Today

school_busToday my baby girl started Third Grade.  You’d think the summer had barely passed us by the way she hopped her way to the bus stop, new backpack on her shoulders, as if it was old-hat by now.  I was at my designated spot in the car across the street, an “acceptable” distance away so I can still ensure she’s safe, but not too close that she appear uncool to have mom trailing around.  I watched her with her friends, laughing, reconnecting.  Smiling as she got on the bus, grinning while she made silly faces at me when it passed by my car on its way off the block.  I managed to keep the tears at bay until she was out of sight, though it was harder to ignore the desire follow the bus the way I did her first day of Kindergarten.  I was almost as emotional today as I was that first school day four years ago, though for completely different reasons.  Such different feelings, such different milestones.

Today we documented this milestone, with pictures and hugs (too many, by her account).  Third Grade is a big deal, you know.  But a bigger deal is my hope for her this year, as she heads back into that school that she knows so well.  We’ve had some really big struggles over the past couple of years; some we’re still facing.  And she’s working so hard to overcome them; we all are.  So today, as I managed my tears while I went on to start my own morning, I thought of all of the anticipation this school year brings – good and bad – and all that goes along with it.  Not the least of which was the simple hope that this first day go well for her; there seemed to be so much riding on first impressions today, for some reason.

Today I was relieved to talk to her, and get a good report.  She was happy to see her friends, really liked her teacher, loved her new room (they have two ceiling fans, and they have carpet!), and had a great time at after-care.  She was in a fantastic mood for the rest of the night as a result; which doesn’t always happen.  It was the best possible outcome.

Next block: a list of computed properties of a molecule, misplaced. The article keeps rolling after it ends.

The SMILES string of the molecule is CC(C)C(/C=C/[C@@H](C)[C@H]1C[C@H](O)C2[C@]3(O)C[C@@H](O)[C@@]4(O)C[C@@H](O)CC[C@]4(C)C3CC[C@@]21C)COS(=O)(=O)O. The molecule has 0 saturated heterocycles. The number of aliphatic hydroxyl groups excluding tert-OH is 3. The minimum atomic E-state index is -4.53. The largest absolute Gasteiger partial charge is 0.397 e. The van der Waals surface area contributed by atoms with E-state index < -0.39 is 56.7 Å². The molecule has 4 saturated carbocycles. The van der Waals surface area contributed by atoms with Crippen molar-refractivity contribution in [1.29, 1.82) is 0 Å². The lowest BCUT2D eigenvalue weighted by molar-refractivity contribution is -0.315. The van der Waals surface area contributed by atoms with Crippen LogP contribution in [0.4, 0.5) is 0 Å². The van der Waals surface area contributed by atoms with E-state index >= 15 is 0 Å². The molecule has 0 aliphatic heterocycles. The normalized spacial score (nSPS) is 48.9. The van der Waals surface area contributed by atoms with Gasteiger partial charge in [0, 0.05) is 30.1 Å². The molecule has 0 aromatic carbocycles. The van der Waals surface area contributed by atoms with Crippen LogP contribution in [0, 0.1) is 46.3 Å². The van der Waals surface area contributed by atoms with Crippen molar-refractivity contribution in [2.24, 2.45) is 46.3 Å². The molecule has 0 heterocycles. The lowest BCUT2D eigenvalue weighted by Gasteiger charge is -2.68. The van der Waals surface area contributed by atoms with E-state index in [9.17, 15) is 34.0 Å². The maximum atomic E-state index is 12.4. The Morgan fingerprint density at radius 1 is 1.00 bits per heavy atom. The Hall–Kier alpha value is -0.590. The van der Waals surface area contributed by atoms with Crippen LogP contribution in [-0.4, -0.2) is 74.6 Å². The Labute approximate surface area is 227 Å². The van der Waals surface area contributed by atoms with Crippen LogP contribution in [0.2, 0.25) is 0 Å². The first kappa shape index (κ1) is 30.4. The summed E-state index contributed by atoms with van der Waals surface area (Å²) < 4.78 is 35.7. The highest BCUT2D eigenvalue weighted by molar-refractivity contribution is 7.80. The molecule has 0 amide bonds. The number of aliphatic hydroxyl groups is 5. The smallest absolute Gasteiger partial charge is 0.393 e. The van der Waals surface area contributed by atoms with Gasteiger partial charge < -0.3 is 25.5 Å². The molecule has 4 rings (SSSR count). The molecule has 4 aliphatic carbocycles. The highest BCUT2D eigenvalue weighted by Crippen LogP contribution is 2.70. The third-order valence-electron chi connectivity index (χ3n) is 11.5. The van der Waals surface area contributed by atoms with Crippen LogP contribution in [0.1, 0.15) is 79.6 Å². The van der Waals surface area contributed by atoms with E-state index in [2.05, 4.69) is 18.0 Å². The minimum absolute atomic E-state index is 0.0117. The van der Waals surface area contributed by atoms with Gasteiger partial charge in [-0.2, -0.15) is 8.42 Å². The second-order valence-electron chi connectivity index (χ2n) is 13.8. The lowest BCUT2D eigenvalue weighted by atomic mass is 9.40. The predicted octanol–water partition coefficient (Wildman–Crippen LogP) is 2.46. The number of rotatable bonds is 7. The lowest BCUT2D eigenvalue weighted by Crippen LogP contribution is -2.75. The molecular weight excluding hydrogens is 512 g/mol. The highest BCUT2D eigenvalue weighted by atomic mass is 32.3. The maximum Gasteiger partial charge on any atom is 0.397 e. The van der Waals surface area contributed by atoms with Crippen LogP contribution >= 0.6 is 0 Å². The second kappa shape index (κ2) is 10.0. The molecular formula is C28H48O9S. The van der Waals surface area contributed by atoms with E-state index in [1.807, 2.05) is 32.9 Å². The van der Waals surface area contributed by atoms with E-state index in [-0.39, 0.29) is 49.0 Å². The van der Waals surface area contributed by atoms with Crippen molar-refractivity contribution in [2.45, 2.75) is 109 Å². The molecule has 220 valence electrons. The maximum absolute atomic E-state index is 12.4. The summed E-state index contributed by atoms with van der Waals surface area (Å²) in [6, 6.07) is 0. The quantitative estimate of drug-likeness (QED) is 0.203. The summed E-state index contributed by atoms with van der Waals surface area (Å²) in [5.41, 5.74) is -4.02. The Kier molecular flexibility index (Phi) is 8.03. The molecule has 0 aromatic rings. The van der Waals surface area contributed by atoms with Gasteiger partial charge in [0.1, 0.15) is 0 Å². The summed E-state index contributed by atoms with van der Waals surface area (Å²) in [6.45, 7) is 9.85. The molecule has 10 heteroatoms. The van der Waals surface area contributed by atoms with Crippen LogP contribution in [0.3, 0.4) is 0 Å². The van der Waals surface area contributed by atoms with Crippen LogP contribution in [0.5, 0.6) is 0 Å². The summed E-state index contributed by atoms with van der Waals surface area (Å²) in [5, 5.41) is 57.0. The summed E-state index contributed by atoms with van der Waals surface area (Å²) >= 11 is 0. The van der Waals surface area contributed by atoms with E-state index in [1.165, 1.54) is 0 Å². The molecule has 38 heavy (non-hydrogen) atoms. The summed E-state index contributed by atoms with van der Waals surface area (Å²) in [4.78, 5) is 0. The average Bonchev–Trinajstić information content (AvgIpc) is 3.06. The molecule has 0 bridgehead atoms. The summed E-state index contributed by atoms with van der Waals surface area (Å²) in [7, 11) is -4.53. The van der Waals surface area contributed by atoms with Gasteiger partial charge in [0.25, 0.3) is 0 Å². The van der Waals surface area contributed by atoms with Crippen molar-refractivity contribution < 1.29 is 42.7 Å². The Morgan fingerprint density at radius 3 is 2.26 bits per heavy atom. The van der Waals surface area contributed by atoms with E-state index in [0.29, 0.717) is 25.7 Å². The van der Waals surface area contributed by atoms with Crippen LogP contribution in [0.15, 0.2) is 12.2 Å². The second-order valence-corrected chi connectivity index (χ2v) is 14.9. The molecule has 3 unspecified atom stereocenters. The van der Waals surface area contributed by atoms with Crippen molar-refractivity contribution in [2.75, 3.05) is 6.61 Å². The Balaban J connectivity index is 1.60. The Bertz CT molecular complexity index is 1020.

Today we read her favorite book before bed, and the main character (also grade-school age) mentioned how embarrassing it was to find notes from her mother in her lunchbox.  I occasionally did this last year for her during times that she was struggling, or seemed to need an extra pick-me-up.  I asked her what she would think about me doing that again this year, whether that would be okay.  She looked at me sideways and said, “So NOT cool, Mom.  But you CAN say ‘Peace out, YO!’, that would be cool.”  The way she said it was so smooth and full of bravado, all I could do was laugh.  Then Daddy laughed, then she laughed too.  It was a great happy moment.

Today I put her to bed without incident, and listened to her bubble and chatter and tell me about her favorite parts of her day.  Then after she fell asleep I snuck back up to watch her slumber a while, like I do every so often, just to soak in the silent serenity that is the beauty of my daughter.  All eight years full.

Today my baby girl had a GREAT first day of Third Grade.  And tonight I breathe a little easier and am grateful.

Goodness Shines Through